Do Committers of Inhuman Murders Deserve Humane Executions


Published on

Issues with the wrong drugs for lethal injection executions have raised voices in favor of death row inmates’ demand to know the drugs that would kill them, but have the actions that got them here ever been humane?

Published in: Environment
  • Be the first to comment

  • Be the first to like this

No Downloads
Total views
On SlideShare
From Embeds
Number of Embeds
Embeds 0
No embeds

No notes for slide

Do Committers of Inhuman Murders Deserve Humane Executions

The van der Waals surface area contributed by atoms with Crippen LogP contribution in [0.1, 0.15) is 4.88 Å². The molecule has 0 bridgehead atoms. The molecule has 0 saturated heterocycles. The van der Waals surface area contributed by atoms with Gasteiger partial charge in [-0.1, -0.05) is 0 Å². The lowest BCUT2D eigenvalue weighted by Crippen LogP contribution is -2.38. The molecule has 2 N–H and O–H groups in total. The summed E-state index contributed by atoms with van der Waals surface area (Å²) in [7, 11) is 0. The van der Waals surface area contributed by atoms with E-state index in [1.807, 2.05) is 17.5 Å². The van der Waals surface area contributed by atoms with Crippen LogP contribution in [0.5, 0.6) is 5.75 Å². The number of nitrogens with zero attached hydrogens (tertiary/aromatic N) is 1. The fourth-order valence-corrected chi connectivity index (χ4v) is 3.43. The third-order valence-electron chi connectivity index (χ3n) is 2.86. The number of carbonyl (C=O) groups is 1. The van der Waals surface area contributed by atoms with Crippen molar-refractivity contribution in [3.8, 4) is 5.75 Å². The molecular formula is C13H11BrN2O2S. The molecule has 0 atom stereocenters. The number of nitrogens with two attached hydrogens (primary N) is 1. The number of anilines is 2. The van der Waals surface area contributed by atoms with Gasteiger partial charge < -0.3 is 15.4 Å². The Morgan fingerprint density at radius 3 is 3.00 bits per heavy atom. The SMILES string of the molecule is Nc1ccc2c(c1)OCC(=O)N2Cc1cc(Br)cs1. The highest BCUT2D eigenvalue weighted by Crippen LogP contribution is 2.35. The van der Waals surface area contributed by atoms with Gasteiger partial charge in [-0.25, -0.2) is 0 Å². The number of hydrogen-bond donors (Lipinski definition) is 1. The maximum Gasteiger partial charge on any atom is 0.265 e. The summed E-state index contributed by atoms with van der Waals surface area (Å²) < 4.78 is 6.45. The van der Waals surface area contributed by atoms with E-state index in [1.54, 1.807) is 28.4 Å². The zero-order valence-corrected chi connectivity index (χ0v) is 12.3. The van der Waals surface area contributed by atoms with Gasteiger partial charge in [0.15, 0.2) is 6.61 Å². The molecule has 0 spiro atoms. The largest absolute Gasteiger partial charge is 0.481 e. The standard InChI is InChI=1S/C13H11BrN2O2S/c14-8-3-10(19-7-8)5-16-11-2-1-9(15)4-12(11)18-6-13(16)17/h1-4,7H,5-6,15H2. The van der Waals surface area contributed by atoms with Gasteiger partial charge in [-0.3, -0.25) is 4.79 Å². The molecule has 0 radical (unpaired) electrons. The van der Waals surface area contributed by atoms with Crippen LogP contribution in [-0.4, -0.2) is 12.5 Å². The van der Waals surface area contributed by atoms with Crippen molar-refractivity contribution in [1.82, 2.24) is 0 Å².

1. 1. Do Committers of Inhuman Murders Deserve Humane Executions? Issues with the wrong drugs for lethal injection executions have raised voices in favor of death row inmates’ demand to know the drugs that would kill them, but have the actions that got them here ever been humane? The recent issues with states using wrong drugs for lethal injection, resulting in agonizing deaths for inmates, have gathered momentum in debates. With states being determinedly secretive about the source of their drugs, death row inmates have drawn on the Eighth Amendment to file lawsuits demanding to know what drugs are being used for their execution. The shortage of the tried and tested drug thiopental and then pentobarbital has left states scurrying to zero in on alternatives. Irrespective of the legal stance, which has varied between pro-state and pro-death row inmate, the ethical questions raised are confusing. While inhuman deaths cannot be tolerated in a civilized society, do the death row inmates who’ve themselves performed heinous and violent crimes have a right to demand total peace and calm during their execution? Does Jose Villegas Deserve Sympathy? While the violence, pain and discomfort with lethal injection executions due to the use of some unapproved or untested drugs has raised eyebrows and advocated a need for reform, much of our sympathy for death row inmates seems unfounded when we consider the violence with which they’ve executed their crimes. Take the case of convicted 39-year-old murderer Jose Villegas who was recently executed in Texas – this man had brutally stabbed his 23-year old ex-girlfriend, her 3-year-old son, and her mother in 2001 at their home in Corpus Christi. They had been stabbed more than 19 times. Cases such as the above rely heavily on the verbal and material evidence presented in court, and the transcripts of court proceedings available through accurate and reliable legal transcription. Let us look at the course of this case. The Mental Impairment Argument Villegas’ attorneys placed arguments that the slayings were a result of a condition they had called “intermittent explosive disorder” which caused bouts of uncontrollable rage. That argument did not stand in spite of a defense psychiatrist testifying to it. Lawyers also filed an appeal on the day before the execution requesting the Supreme Court to stop it. The reason they cited was that his IQ was only 59.